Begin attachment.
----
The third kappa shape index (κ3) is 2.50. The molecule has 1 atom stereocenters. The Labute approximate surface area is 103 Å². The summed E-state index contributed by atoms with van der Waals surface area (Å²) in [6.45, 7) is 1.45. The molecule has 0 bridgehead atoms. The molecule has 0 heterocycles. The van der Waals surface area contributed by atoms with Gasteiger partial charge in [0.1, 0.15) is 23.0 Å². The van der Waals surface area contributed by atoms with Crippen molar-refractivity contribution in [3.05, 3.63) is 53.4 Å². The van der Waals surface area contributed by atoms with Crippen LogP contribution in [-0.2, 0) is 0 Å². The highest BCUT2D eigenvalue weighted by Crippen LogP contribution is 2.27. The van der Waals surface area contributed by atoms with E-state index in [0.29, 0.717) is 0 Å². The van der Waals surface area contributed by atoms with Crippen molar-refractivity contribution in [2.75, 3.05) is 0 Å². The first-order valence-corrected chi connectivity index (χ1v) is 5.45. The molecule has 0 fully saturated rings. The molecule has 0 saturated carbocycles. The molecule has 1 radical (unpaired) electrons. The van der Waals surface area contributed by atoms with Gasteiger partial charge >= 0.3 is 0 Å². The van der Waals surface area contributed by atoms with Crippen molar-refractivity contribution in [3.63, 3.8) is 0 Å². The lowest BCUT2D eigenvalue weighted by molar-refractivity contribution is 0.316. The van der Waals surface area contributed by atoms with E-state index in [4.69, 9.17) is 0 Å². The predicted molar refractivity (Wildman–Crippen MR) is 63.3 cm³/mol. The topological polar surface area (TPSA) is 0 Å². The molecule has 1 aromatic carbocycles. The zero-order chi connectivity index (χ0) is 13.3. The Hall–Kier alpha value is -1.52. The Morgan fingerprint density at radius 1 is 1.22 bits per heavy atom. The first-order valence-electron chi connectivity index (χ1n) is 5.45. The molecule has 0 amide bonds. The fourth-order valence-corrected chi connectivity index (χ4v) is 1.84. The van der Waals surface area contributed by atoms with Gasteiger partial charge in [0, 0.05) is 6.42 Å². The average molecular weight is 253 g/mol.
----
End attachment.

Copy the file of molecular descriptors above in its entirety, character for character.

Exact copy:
The third kappa shape index (κ3) is 2.50. The molecule has 1 atom stereocenters. The Labute approximate surface area is 103 Å². The summed E-state index contributed by atoms with van der Waals surface area (Å²) in [6.45, 7) is 1.45. The molecule has 0 bridgehead atoms. The molecule has 0 heterocycles. The van der Waals surface area contributed by atoms with Gasteiger partial charge in [0.1, 0.15) is 23.0 Å². The van der Waals surface area contributed by atoms with Crippen molar-refractivity contribution in [3.05, 3.63) is 53.4 Å². The van der Waals surface area contributed by atoms with Crippen LogP contribution in [-0.2, 0) is 0 Å². The highest BCUT2D eigenvalue weighted by Crippen LogP contribution is 2.27. The van der Waals surface area contributed by atoms with E-state index in [0.29, 0.717) is 0 Å². The van der Waals surface area contributed by atoms with Crippen molar-refractivity contribution in [2.75, 3.05) is 0 Å². The first-order valence-corrected chi connectivity index (χ1v) is 5.45. The molecule has 0 fully saturated rings. The molecule has 0 saturated carbocycles. The molecule has 1 radical (unpaired) electrons. The van der Waals surface area contributed by atoms with Gasteiger partial charge >= 0.3 is 0 Å². The van der Waals surface area contributed by atoms with Crippen molar-refractivity contribution in [3.63, 3.8) is 0 Å². The lowest BCUT2D eigenvalue weighted by molar-refractivity contribution is 0.316. The van der Waals surface area contributed by atoms with E-state index in [4.69, 9.17) is 0 Å². The predicted molar refractivity (Wildman–Crippen MR) is 63.3 cm³/mol. The topological polar surface area (TPSA) is 0 Å². The molecule has 1 aromatic carbocycles. The zero-order chi connectivity index (χ0) is 13.3. The Hall–Kier alpha value is -1.52. The Morgan fingerprint density at radius 1 is 1.22 bits per heavy atom. The first-order valence-electron chi connectivity index (χ1n) is 5.45. The molecule has 0 amide bonds. The fourth-order valence-corrected chi connectivity index (χ4v) is 1.84. The van der Waals surface area contributed by atoms with Gasteiger partial charge in [0, 0.05) is 6.42 Å². The average molecular weight is 253 g/mol.